I had to get up every day with my mind set on improving something, Sam Walton, the founder of Walmart said. Roger Best, the former Radley boss, recalls this in his foreword to The Retail Handbook, which he recommends to independent retailers, saying it offers them the opportunity to exploit thinking and techniques that are the preserve of the big retail chains.
Author Antony Welfare started out working for newsagent Sam Sellers as a 15-year-old. In two years, Sellers trained him in all areas of running a shop. Welfare then worked for Sainsbury’s to pay his way through a retail management degree. He joined the supermarket on its graduate scheme and next moved to roles with M&S and Dixons Retail before leaving to join a start-up selling shirts.
[pull_quote_right]Before you have a product to sell, or a shop to sell it from, you need to know your customer[/pull_quote_right]
This background is important as it accounts for both the book’s strengths and its few weaknesses. The latter include suggestions such as “gather your team together and spend at least one day brainstorming what the brand means”, which is outside the normal experience of most independents.
Better advice looks like: “Go out and research the market – walk around your high street or shopping centre. How do customers see your product in the market and where do they purchase from now?”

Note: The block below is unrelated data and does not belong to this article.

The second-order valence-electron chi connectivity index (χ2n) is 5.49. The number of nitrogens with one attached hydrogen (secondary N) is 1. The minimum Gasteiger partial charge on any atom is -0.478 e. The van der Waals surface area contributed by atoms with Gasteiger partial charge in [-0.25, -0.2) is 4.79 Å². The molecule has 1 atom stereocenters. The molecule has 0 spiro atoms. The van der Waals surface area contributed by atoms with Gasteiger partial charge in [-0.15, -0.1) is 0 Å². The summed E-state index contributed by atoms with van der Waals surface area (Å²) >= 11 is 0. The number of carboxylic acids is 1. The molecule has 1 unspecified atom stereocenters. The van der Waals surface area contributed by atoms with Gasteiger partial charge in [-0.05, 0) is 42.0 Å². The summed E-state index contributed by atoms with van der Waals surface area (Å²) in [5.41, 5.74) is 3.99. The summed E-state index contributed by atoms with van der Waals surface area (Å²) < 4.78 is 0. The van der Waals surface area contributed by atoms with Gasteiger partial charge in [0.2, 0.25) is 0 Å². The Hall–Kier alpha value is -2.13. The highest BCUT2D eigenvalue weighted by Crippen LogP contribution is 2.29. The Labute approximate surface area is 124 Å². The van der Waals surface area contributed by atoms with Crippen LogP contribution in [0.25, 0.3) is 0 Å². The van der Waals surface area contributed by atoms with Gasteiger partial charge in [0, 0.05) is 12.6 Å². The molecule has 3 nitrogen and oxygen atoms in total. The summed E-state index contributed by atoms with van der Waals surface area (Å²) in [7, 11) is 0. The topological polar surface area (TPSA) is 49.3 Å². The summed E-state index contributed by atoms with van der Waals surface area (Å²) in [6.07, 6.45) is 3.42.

The most brilliant thing about Welfare’s book is its internal organisation. Unlike most other guides to retailing I have seen, it starts with a chapter on the customer. Before you have a product to sell, or a shop to sell it from, you need to know your customer. “It takes time and effort but is worth every second of your and your team’s time,” writes Welfare.
You need to know the lifetime value of your customer. For example, a “customer will on average buy a case of wine every three to four months”.
That means an average customer will buy 48 bottles in a year. At £7 a bottle that is a potential £336 of sales and, with a margin of 35%, a potential £117 gross margin. When you first meet the customer you should view them as a long-term customer with a margin value of £117 a year.
Welfare explains how you can keep the customer loyal with promotions, and shows how to calculate how much to offer. Gather data, he suggests, and write down what you know about your customers. Build an image of who they are. This will help you to build a business as it will help you understand what product to sell.
Importantly, he says the products that you sell should reflect your “values and interests”. This will make running your shop more fun and inspire your team. Next, you need to do the sums and work out the gross margin you can achieve.
The Retail Handbook takes you on a journey to business success through chapters on developing staff, customer service and buying. In my experience, too many retailers build businesses on the assumptions made by their previous owner. This book will help you to think your way out of dead ends and into profitable new sales.
It is packed with useful lists. Even great retailers will find it helpful to consider how their processes work. As a bonus, at the end Welfare introduces the world of ‘e-tailing’ – the new frontier for convenience stores.
Essential summer reading.
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